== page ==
There was one more major obstacle to be overcome – the referendum in Estonia, which took place in September 2003. While it was carried by a two-to one majority the result was by no means as foregone as the margin suggested, with the electorate  laid back and fears therefore of voter apathy  and a low turnout. The country was doing well, which is not necessarily conducive to raising passions or interests in any direction. Although “Official Estonia” was strongly in favour, the country’s largest party, the (slightly populist and left-of-centre) Centre Party advocated voting NO. Additionally there was opposition from those who argued that Estonia should keep its freedom of action and that the country, having got out of membership of one union – the USSR, which had been a disaster – should not rush to join another union – the EU. A prominent opponent of EU membership and an advocate for this viewpoint was Mart Helme, a former Estonian Ambassador to Moscow, who had played a part in securing the withdrawal of the Russian armies from Estonia. As I write, his far-right Conservative People’s Party of Estonia (which made major gains in the recent General Election) seems poised to enter the new Estonian government, which would be a breakthrough for right wing populist parties in the EU.

The first half of 2004 was for me an exciting, busy and satisfying time. There were my EU Presidency duties with all that that involved in terms of chairing meetings, hosting lunches and dinners and entertaining Estonian politicians and Ministers from Ireland. The country was fairly relaxed about joining the EU, which for most Estonians was just one manifestation –though an important one – of a process which saw Estonia emancipated from Russian dominance and influence. Another part of this process was joining NATO, which took place also in early 2004. At the time there seemed little threat from a Russia that was still recovering from the Yeltsin years but most Estonians with whom I was in contact expressed relief and satisfaction  at having, as they saw it, the safety umbrella of NATO membership over them.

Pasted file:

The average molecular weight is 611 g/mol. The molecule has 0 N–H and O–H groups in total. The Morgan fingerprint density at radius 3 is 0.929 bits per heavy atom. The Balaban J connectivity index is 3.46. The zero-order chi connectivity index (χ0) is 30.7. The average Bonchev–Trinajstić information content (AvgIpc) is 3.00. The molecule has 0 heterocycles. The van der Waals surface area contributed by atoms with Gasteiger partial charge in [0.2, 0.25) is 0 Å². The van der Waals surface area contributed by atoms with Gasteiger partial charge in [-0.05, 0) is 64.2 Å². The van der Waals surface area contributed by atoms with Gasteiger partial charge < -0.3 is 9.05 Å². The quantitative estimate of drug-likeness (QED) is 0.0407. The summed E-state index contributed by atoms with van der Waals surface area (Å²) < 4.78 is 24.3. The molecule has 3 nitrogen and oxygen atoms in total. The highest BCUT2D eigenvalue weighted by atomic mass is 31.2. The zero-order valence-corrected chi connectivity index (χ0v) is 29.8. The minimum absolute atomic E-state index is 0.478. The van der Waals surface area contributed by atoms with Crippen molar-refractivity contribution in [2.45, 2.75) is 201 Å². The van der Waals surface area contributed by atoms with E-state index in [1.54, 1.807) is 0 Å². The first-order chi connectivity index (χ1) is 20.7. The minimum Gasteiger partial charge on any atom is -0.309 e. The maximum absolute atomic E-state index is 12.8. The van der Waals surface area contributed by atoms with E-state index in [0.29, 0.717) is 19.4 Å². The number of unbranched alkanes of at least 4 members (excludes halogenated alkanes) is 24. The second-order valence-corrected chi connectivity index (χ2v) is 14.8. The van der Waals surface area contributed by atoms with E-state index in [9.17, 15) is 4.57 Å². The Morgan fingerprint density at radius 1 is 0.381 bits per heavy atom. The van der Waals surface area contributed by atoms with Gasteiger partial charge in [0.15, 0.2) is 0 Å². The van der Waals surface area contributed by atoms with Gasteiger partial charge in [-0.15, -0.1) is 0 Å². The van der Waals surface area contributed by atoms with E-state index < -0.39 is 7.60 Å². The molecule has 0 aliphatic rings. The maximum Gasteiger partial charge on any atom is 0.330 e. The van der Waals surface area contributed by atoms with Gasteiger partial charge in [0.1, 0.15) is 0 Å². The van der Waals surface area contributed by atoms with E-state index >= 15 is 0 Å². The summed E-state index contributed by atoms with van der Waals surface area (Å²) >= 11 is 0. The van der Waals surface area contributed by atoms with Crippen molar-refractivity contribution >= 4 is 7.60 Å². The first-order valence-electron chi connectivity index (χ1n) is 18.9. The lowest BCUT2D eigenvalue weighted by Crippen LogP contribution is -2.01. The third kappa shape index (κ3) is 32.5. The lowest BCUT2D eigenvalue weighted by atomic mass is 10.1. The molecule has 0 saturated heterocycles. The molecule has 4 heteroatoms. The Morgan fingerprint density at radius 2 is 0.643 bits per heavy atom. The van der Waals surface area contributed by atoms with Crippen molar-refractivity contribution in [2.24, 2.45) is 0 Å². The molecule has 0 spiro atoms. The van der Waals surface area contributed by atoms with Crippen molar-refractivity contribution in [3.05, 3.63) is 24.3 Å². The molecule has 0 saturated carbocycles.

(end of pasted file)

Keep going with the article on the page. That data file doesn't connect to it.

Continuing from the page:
With NATO membership tucked away, May 1 was greeted by most Estonians phlegmatically. The country was seen as entering a new phase in its independence and most were comfortable with it. I often heard from Estonians around that time that they had lost half a century but that now that past was behind them. There were some celebrations but for the most part reaction was muted. For the political figures with whom I was friendly, including Prime Minister Parts and his predecessor, Kallas, who was to become Estonia’s first European Commissioner, there was a mixture of joy and relief that the milestone had been passed. Juhan Parts, as he often did, called to see me after work and then we agreed to have a quiet celebration as midnight was reached. Which we duly did. He was to fly to Dublin in the small hours so his celebration with me was undoubtedly a sign of the high regards with which Ireland was held. My own personal feelings were also relief plus a certain satisfaction at being present at a milestone event in the history of a country. I cannot say I played a major part but I was there.